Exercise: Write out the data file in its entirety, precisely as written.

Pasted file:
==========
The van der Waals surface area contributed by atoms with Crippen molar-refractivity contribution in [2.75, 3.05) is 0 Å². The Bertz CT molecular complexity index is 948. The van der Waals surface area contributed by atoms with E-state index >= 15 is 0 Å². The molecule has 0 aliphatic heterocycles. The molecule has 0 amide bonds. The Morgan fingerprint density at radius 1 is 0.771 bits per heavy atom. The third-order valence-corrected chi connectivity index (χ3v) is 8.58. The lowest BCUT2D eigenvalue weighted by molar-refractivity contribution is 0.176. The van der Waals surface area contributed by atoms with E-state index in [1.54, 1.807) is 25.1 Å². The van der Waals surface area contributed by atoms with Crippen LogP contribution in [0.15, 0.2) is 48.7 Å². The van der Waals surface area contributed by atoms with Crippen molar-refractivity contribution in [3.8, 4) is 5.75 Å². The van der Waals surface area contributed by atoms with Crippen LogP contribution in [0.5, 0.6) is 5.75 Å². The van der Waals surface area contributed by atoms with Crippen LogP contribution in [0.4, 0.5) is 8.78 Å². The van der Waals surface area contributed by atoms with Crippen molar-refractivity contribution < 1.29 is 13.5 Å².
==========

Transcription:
The van der Waals surface area contributed by atoms with Crippen molar-refractivity contribution in [2.75, 3.05) is 0 Å². The Bertz CT molecular complexity index is 948. The van der Waals surface area contributed by atoms with E-state index >= 15 is 0 Å². The molecule has 0 aliphatic heterocycles. The molecule has 0 amide bonds. The Morgan fingerprint density at radius 1 is 0.771 bits per heavy atom. The third-order valence-corrected chi connectivity index (χ3v) is 8.58. The lowest BCUT2D eigenvalue weighted by molar-refractivity contribution is 0.176. The van der Waals surface area contributed by atoms with E-state index in [1.54, 1.807) is 25.1 Å². The van der Waals surface area contributed by atoms with Crippen LogP contribution in [0.15, 0.2) is 48.7 Å². The van der Waals surface area contributed by atoms with Crippen molar-refractivity contribution in [3.8, 4) is 5.75 Å². The van der Waals surface area contributed by atoms with Crippen LogP contribution in [0.5, 0.6) is 5.75 Å². The van der Waals surface area contributed by atoms with Crippen LogP contribution in [0.4, 0.5) is 8.78 Å². The van der Waals surface area contributed by atoms with Crippen molar-refractivity contribution < 1.29 is 13.5 Å².